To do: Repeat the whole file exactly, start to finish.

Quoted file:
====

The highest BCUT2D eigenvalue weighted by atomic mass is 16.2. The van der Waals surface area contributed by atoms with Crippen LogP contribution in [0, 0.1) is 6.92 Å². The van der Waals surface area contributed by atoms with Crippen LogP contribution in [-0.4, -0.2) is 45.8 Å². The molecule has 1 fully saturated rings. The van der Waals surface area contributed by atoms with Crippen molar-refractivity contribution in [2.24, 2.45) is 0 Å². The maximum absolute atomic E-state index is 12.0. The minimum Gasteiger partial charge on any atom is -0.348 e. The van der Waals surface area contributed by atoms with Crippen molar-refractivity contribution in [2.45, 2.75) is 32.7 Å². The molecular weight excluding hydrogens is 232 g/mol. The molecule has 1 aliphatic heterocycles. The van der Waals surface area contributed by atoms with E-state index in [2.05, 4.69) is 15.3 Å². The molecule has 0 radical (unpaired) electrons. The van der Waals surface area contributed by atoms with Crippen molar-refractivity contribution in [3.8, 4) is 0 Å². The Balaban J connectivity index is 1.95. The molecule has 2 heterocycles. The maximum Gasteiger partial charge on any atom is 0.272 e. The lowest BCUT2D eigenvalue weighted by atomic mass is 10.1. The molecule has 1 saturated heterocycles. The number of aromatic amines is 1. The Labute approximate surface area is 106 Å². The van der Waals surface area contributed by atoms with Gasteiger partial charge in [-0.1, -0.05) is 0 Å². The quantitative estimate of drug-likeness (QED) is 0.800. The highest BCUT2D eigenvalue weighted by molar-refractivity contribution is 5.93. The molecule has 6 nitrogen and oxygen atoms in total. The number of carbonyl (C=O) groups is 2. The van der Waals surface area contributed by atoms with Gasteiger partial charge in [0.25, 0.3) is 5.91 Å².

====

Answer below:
The highest BCUT2D eigenvalue weighted by atomic mass is 16.2. The van der Waals surface area contributed by atoms with Crippen LogP contribution in [0, 0.1) is 6.92 Å². The van der Waals surface area contributed by atoms with Crippen LogP contribution in [-0.4, -0.2) is 45.8 Å². The molecule has 1 fully saturated rings. The van der Waals surface area contributed by atoms with Crippen molar-refractivity contribution in [2.24, 2.45) is 0 Å². The maximum absolute atomic E-state index is 12.0. The minimum Gasteiger partial charge on any atom is -0.348 e. The van der Waals surface area contributed by atoms with Crippen molar-refractivity contribution in [2.45, 2.75) is 32.7 Å². The molecular weight excluding hydrogens is 232 g/mol. The molecule has 1 aliphatic heterocycles. The van der Waals surface area contributed by atoms with E-state index in [2.05, 4.69) is 15.3 Å². The molecule has 0 radical (unpaired) electrons. The van der Waals surface area contributed by atoms with Crippen molar-refractivity contribution in [3.8, 4) is 0 Å². The Balaban J connectivity index is 1.95. The molecule has 2 heterocycles. The maximum Gasteiger partial charge on any atom is 0.272 e. The lowest BCUT2D eigenvalue weighted by atomic mass is 10.1. The molecule has 1 saturated heterocycles. The number of aromatic amines is 1. The Labute approximate surface area is 106 Å². The van der Waals surface area contributed by atoms with Gasteiger partial charge in [-0.1, -0.05) is 0 Å². The quantitative estimate of drug-likeness (QED) is 0.800. The highest BCUT2D eigenvalue weighted by molar-refractivity contribution is 5.93. The molecule has 6 nitrogen and oxygen atoms in total. The number of carbonyl (C=O) groups is 2. The van der Waals surface area contributed by atoms with Gasteiger partial charge in [0.25, 0.3) is 5.91 Å².